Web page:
A "Saturday Night Live" skit, portraying heroin as an over-the-counter medication, in a classic tongue-in-cheek style, has drawn criticism from consumers and industry members alike. Some 9,000 people have signed a Change.org petition demanding SNL Executive Producer Lorne Michaels issue an apology. Here's a roundup of what people are saying:
Marvin Ventrell, executive director, National Association of Addiction Treatment Providers (NAATP) said:
I understand how the SNL skit is offensive and even hurtful to people who have experienced the pain of drug addiction. My sense of the bit is that it is intended as a farce rather than condoning heroin use. It is intended to be humorous in its absurdity. I do not think it is promoting or glorifying heroin or substance abuse of any kind. Nor does it suggest heroin use is advisable; to the contrary, it ends with a mother experiencing terrors. I believe it is meant to be absurd and ironically humorous, which I know many people, including addicts found it to be.
Such dark humor is precarious and does not work for everyone. As a recovering person myself, I think many folks would be confused and put off by the way we, as a recovering people, actually frequently engage is such humor behind closed doors. It is a way of dealing with things. When I speak to a mixed group of recovering people and their family members, I always say to the family members that they may not understand or even like the way we poke fun at ourselves and our disease. We try to take the disease but not ourselves so seriously.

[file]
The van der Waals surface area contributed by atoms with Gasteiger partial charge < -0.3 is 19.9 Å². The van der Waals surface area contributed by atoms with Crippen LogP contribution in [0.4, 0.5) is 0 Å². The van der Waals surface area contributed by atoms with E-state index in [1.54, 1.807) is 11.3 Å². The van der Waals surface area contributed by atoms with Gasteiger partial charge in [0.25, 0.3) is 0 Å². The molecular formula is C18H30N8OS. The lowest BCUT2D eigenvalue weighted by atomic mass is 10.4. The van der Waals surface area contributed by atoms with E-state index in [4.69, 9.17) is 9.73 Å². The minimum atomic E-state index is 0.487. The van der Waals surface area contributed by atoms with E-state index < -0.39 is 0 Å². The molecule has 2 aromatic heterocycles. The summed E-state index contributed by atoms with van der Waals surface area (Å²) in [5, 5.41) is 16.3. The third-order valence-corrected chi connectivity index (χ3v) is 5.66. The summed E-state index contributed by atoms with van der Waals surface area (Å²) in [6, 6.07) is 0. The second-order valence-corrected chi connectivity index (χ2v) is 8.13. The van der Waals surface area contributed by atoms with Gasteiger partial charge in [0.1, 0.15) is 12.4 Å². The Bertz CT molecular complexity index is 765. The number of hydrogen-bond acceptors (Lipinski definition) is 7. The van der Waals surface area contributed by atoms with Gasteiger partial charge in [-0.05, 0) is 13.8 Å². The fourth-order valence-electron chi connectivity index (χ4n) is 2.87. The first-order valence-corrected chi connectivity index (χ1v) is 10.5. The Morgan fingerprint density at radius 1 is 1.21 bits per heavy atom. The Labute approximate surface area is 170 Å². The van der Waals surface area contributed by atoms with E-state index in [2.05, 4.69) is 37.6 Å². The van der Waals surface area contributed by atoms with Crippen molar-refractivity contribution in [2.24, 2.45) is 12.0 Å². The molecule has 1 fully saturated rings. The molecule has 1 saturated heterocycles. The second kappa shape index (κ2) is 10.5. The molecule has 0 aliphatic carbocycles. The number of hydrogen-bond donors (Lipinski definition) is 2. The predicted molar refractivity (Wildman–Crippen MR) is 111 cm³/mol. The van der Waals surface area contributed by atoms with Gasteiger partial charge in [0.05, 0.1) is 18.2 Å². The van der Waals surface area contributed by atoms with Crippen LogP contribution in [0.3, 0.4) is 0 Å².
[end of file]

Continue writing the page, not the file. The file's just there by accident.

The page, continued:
Addict’s Mom said:
We at “The Addict’s Mom” are appalled at NBC for choosing to air this unacceptable parody of the great tragedy of drug addiction that is destroying American families. Those of us who are living with the nightmare that is addiction do not find the skit funny, nor do we wish to encourage people to laugh at what is a deadly problem.
Addiction Campuses said:
If Saturday Night Live is talking about it, it means that it’s a big, tragic deal that needs to be discussed and addressed. The skit may outrage and insult you – but use it as a call to action.
This is how America talks. This is what our national conversation looks like.
A Wisconsin sheriff said:
Regardless of this unfortunate incident, as a community we can use this as an opportunity to once again have a conversation about the fight against heroin and the misuse of opiate prescription drugs. We can use this to educate our families, friends, and neighbors on the warning signs, dangers, and treatment options that are available.